than Edmonia Lewis. Thomas became the first black woman to have a solo
exhibition at the Whitney Museum of American Art in New York City. The success
of the show took the art world by surprise.
For some of the 'notable' women, special male sponsorship appears to have been
critical to their success. (Persons wishing to counter such patronizing
assertions can likely cite numerous women who have paved the way for successful
male artists). All three of the Peale women---Sarah, Margaretta and
Mary Jane---had strong encouragement and tutelage from their relatives,
Charles Willson Peale and James Peale. In the early 20th century,
Georgia O'Keeffe (1887-1986) began as an art teacher, a
traditional role for women artists of that era. She was lifted out of that
world, however, when she was discovered and promoted by Alfred Steiglitz, her
future husband and sponsor of most of the prominent early New York modernists.
However, O'Keeffe distanced herself emotionally and physically from his circle
and control and distinguished herself as a highly independent, “woman alone” in
a remote part of New Mexico. A generation later in New York,
Helen Frankenthaler (1928-), a Color Field painter, was
specially touted, and some say created in reputation, by New York Times critic
Clement Greenberg who bought her paintings and brought her continually to the
attention of the public with his extensive writing.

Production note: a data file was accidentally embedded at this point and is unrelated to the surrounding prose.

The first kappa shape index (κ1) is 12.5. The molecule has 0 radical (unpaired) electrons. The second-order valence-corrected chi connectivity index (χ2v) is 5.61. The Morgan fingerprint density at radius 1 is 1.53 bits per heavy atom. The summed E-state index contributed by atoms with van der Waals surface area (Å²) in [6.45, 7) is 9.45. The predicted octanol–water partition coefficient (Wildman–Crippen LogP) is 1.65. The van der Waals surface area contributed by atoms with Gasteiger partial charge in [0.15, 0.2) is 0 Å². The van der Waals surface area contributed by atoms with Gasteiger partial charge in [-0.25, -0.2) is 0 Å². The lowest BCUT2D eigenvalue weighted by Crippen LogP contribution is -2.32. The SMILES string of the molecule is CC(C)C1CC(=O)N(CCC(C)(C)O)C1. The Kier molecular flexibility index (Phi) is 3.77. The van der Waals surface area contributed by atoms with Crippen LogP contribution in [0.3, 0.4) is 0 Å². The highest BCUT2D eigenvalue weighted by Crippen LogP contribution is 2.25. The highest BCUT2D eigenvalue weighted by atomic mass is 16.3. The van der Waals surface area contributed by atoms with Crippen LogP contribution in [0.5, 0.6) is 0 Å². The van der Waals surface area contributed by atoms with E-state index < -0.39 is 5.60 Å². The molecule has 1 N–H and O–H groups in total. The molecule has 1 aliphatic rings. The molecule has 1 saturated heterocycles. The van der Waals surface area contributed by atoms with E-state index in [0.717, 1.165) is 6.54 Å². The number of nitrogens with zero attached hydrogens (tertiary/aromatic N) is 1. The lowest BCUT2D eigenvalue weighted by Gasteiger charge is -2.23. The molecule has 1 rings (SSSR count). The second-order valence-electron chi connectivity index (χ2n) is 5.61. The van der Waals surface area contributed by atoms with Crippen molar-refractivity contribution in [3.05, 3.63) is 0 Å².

Whether or not the above
referenced women would have succeeded as well without their alleged male
sponsors is unknown. Many women on this list worked as professional co-equals
to spouses, with each having distinguished reputations. In this category are
the previously mentioned Lucia and Arthur Mathews, who worked together in early
20th century San Francisco; Willem and
Elaine de Kooning (1918-1989) and
Lee Krasner (1908-1984) and Jackson Pollock in New York during
the heyday of Abstract Expressionism; Elmer and
Marion Wachtel (1876-1954), turn-of-the-century plein-air
painters in southern California; and modernists
Susan Rothenberg (1945-) and Bruce Nauman, living and working
together today in New Mexico.
As of this writing, top female
artists in terms of total numbers of literature references in our AskART
Georgia O'Keeffe (461),
Mary Cassatt (347),
Helen Frankenthaler (204),
Louise Nevelson (173),
Isabel Bishop (153) and
Cecilia Beaux (127). Top female artists in order of strength of
high-dollars-at-auction are: Georgia O'Keeffe ($6,166,000), Mary Cassatt
Agnes Martin ($2,584,000)
Eva Hesse ($2,202,000), Lee Krasner ($1,911,500) and
Joan Mitchell ($1,463,500). However, women still have catching
up to do with men in the marketplace. In the August 31, 2004, AskART listing of
the Top 100 American Auction Prices dating back to 1987, no women are included.
With this list of notable female artists, we give you a montage of names of
women who have made distinctive contributions to American art. Some of
them focused on overcoming male discrimination and others focused only on
expressing themselves as creative individuals, divorced from male/female
agendas. Because we limit our number of "notables" to just a few more than 100,
many talented individuals have been omitted, but subjection to selectivity is
part of being an artist. Because we limit our number of "notables" to just a
few more than 100, many talented individuals are not included, but
subjection to selectivity is part of being an artist.
Written by Lonnie Pierson Dunbier, August 2004
AskART.com, Jules and Nancy Heller, North American women Artists of the Twentieth
Century; Erica Hirshler, A Studio of Her Own; Edan Hughes, “Artists
in California, 1786-1940”; Phil Kovinick and Marian Yoshiki
Kovinick, An Encyclopedia of Women Artists of the American West American Women
Artists by Charlotte Streifer Rubinstein; Michael David Zellman, 300
Years of American Art